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Burning wood in fireplaces and wood stoves for heat is a common practice in Oregon. However, wood burning creates particulate matter, which is Lane County’s most common form of pollution, and can dramatically degrade air quality during periods of air stagnation.

LRAPA issues daily green, yellow, and red burn advisories from October 1 through May 31, based on air quality conditions. These advisories permit, limit, or restrict the use of fireplaces and wood stoves.

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Outdoor burning is the disposal of woody yard material by burning it. Burning rules vary throughout Lane County depending on location, size of property, weather forecast, and fire danger conditions. LRAPA rules also limit the type and quantity of debris which can be burned.

Learn more about the varying rules and check the status of the burning season on the outdoor burning webpage


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Home Wood Heating - Enjoying an outdoor firepitRecreational fires are the burning of wood in recreational use areas, such as parks, recreational campsites, campgrounds, and on private property. LRAPA rules allow for recreational fires - however recreational fires are prohibited on yellow and red home wood heating advisory days.

Learn more about prohibited materials from being burned in recreational fires, and LRAPA’s daily home wood heating advisory by visiting the recreational fires webpage.

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LRAPA is responsible for issuing air permits to commercial and industrial operations with emissions above a certain threshold.

Check to see if your business needs a permit by following our 5-step guide on our Permitting Overview webpage.

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Cleaner Air Oregon is a state-wide program designed to regulate emissions of Hazardous Air Pollutants. New facilities beginning operation, or current facilities called into the program by LRAPA, are required to quantify all air toxic pollutants emitted from the facility. Then a computer model determines how emitted pollutants move across Lane County, to understand who is exposed to the pollutants and in what amounts. With that information a health risk assessment is conducted of that exposure.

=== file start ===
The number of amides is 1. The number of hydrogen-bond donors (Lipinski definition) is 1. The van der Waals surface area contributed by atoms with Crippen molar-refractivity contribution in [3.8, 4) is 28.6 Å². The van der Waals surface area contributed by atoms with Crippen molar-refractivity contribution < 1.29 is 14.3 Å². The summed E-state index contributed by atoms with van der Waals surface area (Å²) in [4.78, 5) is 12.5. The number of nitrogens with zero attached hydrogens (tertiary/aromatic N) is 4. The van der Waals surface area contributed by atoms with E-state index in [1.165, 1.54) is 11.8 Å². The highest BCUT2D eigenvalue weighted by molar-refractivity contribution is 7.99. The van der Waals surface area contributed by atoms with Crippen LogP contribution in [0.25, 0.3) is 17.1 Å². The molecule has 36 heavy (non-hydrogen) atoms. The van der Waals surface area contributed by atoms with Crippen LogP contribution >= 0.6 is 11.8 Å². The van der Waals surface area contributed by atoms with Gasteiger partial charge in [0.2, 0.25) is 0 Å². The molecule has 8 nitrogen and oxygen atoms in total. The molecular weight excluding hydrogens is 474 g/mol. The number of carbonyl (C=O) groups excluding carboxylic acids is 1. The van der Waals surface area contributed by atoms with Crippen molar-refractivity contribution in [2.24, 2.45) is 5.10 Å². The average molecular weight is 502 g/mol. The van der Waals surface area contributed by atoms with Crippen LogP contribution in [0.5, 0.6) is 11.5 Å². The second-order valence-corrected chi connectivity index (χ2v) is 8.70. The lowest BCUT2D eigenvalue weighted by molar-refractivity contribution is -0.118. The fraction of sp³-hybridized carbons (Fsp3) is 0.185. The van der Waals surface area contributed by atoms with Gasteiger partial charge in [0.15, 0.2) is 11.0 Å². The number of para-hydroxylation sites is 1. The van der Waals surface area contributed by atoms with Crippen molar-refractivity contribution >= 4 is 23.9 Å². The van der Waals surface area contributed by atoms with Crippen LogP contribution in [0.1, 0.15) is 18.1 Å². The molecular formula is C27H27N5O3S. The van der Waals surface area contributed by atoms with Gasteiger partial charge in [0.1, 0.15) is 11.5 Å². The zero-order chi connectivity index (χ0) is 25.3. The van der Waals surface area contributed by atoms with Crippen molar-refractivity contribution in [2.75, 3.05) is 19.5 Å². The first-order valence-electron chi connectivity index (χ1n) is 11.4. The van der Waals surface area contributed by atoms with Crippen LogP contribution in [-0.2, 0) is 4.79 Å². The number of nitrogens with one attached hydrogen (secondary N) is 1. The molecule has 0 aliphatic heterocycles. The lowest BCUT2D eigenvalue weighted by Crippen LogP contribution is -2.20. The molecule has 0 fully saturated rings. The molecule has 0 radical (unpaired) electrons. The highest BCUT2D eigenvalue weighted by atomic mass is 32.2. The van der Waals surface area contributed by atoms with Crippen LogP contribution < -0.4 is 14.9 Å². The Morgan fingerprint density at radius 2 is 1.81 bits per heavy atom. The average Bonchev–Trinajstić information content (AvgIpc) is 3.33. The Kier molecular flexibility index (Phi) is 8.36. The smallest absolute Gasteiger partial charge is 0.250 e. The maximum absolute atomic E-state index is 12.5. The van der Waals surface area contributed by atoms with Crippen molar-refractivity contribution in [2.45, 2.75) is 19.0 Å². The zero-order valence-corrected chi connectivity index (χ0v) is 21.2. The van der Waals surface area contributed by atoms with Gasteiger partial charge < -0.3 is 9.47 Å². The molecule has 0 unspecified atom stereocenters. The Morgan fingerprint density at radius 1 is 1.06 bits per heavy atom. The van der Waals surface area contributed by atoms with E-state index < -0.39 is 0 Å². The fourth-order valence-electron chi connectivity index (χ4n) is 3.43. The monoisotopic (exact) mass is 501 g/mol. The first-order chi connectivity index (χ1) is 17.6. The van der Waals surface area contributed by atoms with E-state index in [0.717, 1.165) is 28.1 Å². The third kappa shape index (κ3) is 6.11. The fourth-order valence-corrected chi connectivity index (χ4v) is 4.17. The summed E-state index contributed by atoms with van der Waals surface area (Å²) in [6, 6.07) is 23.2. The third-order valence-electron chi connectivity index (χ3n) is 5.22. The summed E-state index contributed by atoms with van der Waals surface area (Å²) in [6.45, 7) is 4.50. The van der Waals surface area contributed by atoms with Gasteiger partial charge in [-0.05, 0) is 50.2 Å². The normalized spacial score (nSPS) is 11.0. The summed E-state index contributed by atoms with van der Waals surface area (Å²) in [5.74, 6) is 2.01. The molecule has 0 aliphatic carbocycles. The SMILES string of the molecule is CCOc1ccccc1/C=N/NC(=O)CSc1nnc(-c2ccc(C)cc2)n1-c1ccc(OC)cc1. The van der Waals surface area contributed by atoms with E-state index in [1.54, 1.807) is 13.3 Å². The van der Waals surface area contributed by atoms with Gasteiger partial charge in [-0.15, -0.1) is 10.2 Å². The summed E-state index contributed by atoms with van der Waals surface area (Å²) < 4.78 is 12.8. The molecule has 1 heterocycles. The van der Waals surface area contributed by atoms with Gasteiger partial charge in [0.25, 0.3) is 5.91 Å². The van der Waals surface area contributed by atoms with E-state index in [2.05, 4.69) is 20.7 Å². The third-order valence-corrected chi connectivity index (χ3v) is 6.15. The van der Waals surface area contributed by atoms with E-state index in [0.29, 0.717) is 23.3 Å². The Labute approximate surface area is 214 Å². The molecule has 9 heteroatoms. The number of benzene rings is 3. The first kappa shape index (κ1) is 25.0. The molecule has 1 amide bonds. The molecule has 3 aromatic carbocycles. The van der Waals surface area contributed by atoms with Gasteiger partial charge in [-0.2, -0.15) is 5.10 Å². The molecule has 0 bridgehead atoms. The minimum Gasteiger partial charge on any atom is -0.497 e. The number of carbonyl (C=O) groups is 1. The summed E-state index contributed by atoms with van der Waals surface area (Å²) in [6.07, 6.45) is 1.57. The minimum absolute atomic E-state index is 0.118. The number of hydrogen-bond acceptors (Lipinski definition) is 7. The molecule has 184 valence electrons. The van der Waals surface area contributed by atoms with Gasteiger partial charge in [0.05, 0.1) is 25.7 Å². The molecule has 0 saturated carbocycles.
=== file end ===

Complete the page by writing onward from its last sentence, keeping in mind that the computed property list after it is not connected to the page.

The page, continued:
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LRAPA is responsible for issuing air permits to commercial and industrial operations with emissions above certain thresholds. LRAPA's air permits have operational requirements that follow Federal, State, and Local regulations that are designed to minimize emissions from businesses. The most complex permits are federal Title V operational permits which LRAPA issues and administers.

Learn more about Title V permits, their requirements, and connect to Title V permits in Lane County by visiting our Title V webpage.

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LRAPA is responsible for issuing air permits to commercial and industrial operations with emissions above a certain threshold. LRAPA's air permits have operational requirements that follow Federal, State, and Local regulations that are designed to minimize emissions from businesses.

LRAPA issues Air Contaminant Discharge Permits (ACDP) in Lane County. These permits are categorized into different types based on complexity.

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Oregon's Greenhouse Gas Reporting Program requires reporting of greenhouse gas emissions data and related information from major sources including large stationary sources, and liquid fuel, natural gas, propane, and electricity suppliers.

Learn more about reporting requirements and deadlines for each source category by visiting our Greenhouse Gases webpage.